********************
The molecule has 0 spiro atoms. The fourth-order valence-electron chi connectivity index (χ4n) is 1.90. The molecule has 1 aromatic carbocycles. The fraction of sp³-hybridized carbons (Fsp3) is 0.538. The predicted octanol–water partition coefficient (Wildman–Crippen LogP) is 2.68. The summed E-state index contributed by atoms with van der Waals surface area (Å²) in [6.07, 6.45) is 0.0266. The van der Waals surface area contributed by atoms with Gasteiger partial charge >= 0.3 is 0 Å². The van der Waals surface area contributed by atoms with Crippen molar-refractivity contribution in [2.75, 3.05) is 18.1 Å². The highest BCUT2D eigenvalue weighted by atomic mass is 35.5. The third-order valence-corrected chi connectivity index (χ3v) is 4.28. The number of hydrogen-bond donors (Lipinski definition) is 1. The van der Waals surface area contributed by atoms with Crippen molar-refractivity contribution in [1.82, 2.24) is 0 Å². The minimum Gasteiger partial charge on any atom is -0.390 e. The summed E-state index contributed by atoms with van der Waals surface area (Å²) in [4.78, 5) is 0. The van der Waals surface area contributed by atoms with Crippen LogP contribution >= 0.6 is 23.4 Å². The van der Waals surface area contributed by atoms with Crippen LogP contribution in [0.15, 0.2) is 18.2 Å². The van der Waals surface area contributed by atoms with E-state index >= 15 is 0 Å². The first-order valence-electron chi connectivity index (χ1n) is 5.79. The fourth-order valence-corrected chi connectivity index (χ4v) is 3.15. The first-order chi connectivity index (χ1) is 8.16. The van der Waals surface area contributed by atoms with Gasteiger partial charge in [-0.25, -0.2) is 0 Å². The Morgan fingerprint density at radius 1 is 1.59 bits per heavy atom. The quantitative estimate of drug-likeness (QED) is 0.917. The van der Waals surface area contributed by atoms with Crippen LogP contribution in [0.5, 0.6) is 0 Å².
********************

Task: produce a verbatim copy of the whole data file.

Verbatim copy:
The molecule has 0 spiro atoms. The fourth-order valence-electron chi connectivity index (χ4n) is 1.90. The molecule has 1 aromatic carbocycles. The fraction of sp³-hybridized carbons (Fsp3) is 0.538. The predicted octanol–water partition coefficient (Wildman–Crippen LogP) is 2.68. The summed E-state index contributed by atoms with van der Waals surface area (Å²) in [6.07, 6.45) is 0.0266. The van der Waals surface area contributed by atoms with Gasteiger partial charge >= 0.3 is 0 Å². The van der Waals surface area contributed by atoms with Crippen molar-refractivity contribution in [2.75, 3.05) is 18.1 Å². The highest BCUT2D eigenvalue weighted by atomic mass is 35.5. The third-order valence-corrected chi connectivity index (χ3v) is 4.28. The number of hydrogen-bond donors (Lipinski definition) is 1. The van der Waals surface area contributed by atoms with Crippen molar-refractivity contribution in [1.82, 2.24) is 0 Å². The minimum Gasteiger partial charge on any atom is -0.390 e. The summed E-state index contributed by atoms with van der Waals surface area (Å²) in [4.78, 5) is 0. The van der Waals surface area contributed by atoms with Crippen LogP contribution >= 0.6 is 23.4 Å². The van der Waals surface area contributed by atoms with Crippen LogP contribution in [0.15, 0.2) is 18.2 Å². The van der Waals surface area contributed by atoms with E-state index >= 15 is 0 Å². The first-order valence-electron chi connectivity index (χ1n) is 5.79. The fourth-order valence-corrected chi connectivity index (χ4v) is 3.15. The first-order chi connectivity index (χ1) is 8.16. The van der Waals surface area contributed by atoms with Gasteiger partial charge in [-0.25, -0.2) is 0 Å². The Morgan fingerprint density at radius 1 is 1.59 bits per heavy atom. The quantitative estimate of drug-likeness (QED) is 0.917. The van der Waals surface area contributed by atoms with Crippen LogP contribution in [0.5, 0.6) is 0 Å².